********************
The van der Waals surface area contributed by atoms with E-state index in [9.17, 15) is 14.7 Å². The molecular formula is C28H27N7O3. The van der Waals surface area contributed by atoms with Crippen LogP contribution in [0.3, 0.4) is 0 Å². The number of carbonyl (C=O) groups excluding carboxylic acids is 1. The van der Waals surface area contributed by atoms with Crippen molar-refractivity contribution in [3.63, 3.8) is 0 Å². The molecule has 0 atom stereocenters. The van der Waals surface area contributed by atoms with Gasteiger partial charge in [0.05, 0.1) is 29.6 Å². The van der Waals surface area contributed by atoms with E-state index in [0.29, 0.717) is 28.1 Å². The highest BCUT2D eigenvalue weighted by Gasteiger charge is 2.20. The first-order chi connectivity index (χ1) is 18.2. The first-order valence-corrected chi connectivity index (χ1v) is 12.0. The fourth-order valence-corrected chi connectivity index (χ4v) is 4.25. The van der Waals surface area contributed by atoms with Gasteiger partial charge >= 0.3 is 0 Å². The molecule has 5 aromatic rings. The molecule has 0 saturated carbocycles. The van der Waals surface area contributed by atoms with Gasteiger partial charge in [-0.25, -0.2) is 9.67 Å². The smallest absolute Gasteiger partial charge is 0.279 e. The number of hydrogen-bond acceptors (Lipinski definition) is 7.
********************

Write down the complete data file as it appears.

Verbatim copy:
The van der Waals surface area contributed by atoms with E-state index in [9.17, 15) is 14.7 Å². The molecular formula is C28H27N7O3. The van der Waals surface area contributed by atoms with Crippen LogP contribution in [0.3, 0.4) is 0 Å². The number of carbonyl (C=O) groups excluding carboxylic acids is 1. The van der Waals surface area contributed by atoms with Crippen molar-refractivity contribution in [3.63, 3.8) is 0 Å². The molecule has 0 atom stereocenters. The van der Waals surface area contributed by atoms with Gasteiger partial charge in [0.05, 0.1) is 29.6 Å². The van der Waals surface area contributed by atoms with E-state index in [0.29, 0.717) is 28.1 Å². The highest BCUT2D eigenvalue weighted by Gasteiger charge is 2.20. The first-order chi connectivity index (χ1) is 18.2. The first-order valence-corrected chi connectivity index (χ1v) is 12.0. The fourth-order valence-corrected chi connectivity index (χ4v) is 4.25. The van der Waals surface area contributed by atoms with Gasteiger partial charge >= 0.3 is 0 Å². The molecule has 5 aromatic rings. The molecule has 0 saturated carbocycles. The van der Waals surface area contributed by atoms with Gasteiger partial charge in [-0.25, -0.2) is 9.67 Å². The smallest absolute Gasteiger partial charge is 0.279 e. The number of hydrogen-bond acceptors (Lipinski definition) is 7.